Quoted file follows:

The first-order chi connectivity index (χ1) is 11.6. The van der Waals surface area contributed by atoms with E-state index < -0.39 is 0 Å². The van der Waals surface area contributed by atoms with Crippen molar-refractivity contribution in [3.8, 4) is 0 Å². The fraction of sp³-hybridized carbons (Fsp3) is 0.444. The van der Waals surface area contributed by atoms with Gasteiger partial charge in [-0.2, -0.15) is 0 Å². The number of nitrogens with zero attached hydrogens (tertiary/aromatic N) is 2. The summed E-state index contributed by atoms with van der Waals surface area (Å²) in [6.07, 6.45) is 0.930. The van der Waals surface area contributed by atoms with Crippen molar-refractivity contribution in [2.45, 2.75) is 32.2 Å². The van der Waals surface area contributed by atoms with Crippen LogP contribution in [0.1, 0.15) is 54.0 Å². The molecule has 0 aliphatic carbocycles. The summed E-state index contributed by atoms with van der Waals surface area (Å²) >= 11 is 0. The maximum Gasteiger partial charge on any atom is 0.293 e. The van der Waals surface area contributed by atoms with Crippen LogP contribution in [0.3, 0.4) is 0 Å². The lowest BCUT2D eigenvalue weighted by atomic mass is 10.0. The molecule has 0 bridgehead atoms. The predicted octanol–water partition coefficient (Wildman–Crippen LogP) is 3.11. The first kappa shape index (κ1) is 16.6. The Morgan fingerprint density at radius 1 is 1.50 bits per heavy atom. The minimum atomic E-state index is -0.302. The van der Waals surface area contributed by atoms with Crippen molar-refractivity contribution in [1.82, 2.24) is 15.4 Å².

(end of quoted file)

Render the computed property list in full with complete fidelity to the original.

The first-order chi connectivity index (χ1) is 11.6. The van der Waals surface area contributed by atoms with E-state index < -0.39 is 0 Å². The van der Waals surface area contributed by atoms with Crippen molar-refractivity contribution in [3.8, 4) is 0 Å². The fraction of sp³-hybridized carbons (Fsp3) is 0.444. The van der Waals surface area contributed by atoms with Gasteiger partial charge in [-0.2, -0.15) is 0 Å². The number of nitrogens with zero attached hydrogens (tertiary/aromatic N) is 2. The summed E-state index contributed by atoms with van der Waals surface area (Å²) in [6.07, 6.45) is 0.930. The van der Waals surface area contributed by atoms with Crippen molar-refractivity contribution in [2.45, 2.75) is 32.2 Å². The van der Waals surface area contributed by atoms with Crippen LogP contribution in [0.1, 0.15) is 54.0 Å². The molecule has 0 aliphatic carbocycles. The summed E-state index contributed by atoms with van der Waals surface area (Å²) >= 11 is 0. The maximum Gasteiger partial charge on any atom is 0.293 e. The van der Waals surface area contributed by atoms with Crippen LogP contribution in [0.3, 0.4) is 0 Å². The lowest BCUT2D eigenvalue weighted by atomic mass is 10.0. The molecule has 0 bridgehead atoms. The predicted octanol–water partition coefficient (Wildman–Crippen LogP) is 3.11. The first kappa shape index (κ1) is 16.6. The Morgan fingerprint density at radius 1 is 1.50 bits per heavy atom. The minimum atomic E-state index is -0.302. The van der Waals surface area contributed by atoms with Crippen molar-refractivity contribution in [1.82, 2.24) is 15.4 Å².